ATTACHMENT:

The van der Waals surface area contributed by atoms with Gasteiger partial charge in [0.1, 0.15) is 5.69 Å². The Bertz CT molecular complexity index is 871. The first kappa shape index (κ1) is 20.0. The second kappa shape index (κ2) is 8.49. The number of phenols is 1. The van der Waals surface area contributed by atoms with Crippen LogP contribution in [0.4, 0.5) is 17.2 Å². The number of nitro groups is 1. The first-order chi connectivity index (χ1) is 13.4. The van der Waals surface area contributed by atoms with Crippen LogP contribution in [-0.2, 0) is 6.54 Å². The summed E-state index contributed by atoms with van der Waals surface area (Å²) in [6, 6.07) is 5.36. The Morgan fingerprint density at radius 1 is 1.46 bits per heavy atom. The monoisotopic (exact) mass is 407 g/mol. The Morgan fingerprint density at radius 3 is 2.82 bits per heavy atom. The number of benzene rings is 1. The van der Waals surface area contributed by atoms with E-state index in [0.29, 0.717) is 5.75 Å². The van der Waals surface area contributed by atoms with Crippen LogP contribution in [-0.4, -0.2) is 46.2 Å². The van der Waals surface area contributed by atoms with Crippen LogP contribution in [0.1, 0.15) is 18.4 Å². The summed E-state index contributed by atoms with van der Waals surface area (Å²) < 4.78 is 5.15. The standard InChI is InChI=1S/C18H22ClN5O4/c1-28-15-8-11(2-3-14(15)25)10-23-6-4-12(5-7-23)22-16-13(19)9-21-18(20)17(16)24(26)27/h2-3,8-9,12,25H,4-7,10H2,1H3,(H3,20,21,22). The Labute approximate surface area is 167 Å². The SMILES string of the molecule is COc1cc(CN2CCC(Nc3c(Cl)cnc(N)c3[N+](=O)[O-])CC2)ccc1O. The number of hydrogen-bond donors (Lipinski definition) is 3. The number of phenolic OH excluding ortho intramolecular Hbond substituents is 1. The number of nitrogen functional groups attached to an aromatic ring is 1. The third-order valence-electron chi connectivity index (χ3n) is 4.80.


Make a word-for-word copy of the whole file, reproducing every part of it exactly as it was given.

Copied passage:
The van der Waals surface area contributed by atoms with Gasteiger partial charge in [0.1, 0.15) is 5.69 Å². The Bertz CT molecular complexity index is 871. The first kappa shape index (κ1) is 20.0. The second kappa shape index (κ2) is 8.49. The number of phenols is 1. The van der Waals surface area contributed by atoms with Crippen LogP contribution in [0.4, 0.5) is 17.2 Å². The number of nitro groups is 1. The first-order chi connectivity index (χ1) is 13.4. The van der Waals surface area contributed by atoms with Crippen LogP contribution in [-0.2, 0) is 6.54 Å². The summed E-state index contributed by atoms with van der Waals surface area (Å²) in [6, 6.07) is 5.36. The Morgan fingerprint density at radius 1 is 1.46 bits per heavy atom. The monoisotopic (exact) mass is 407 g/mol. The Morgan fingerprint density at radius 3 is 2.82 bits per heavy atom. The number of benzene rings is 1. The van der Waals surface area contributed by atoms with E-state index in [0.29, 0.717) is 5.75 Å². The van der Waals surface area contributed by atoms with Crippen LogP contribution in [-0.4, -0.2) is 46.2 Å². The van der Waals surface area contributed by atoms with Crippen LogP contribution in [0.1, 0.15) is 18.4 Å². The summed E-state index contributed by atoms with van der Waals surface area (Å²) < 4.78 is 5.15. The standard InChI is InChI=1S/C18H22ClN5O4/c1-28-15-8-11(2-3-14(15)25)10-23-6-4-12(5-7-23)22-16-13(19)9-21-18(20)17(16)24(26)27/h2-3,8-9,12,25H,4-7,10H2,1H3,(H3,20,21,22). The Labute approximate surface area is 167 Å². The SMILES string of the molecule is COc1cc(CN2CCC(Nc3c(Cl)cnc(N)c3[N+](=O)[O-])CC2)ccc1O. The number of hydrogen-bond donors (Lipinski definition) is 3. The number of phenolic OH excluding ortho intramolecular Hbond substituents is 1. The number of nitrogen functional groups attached to an aromatic ring is 1. The third-order valence-electron chi connectivity index (χ3n) is 4.80.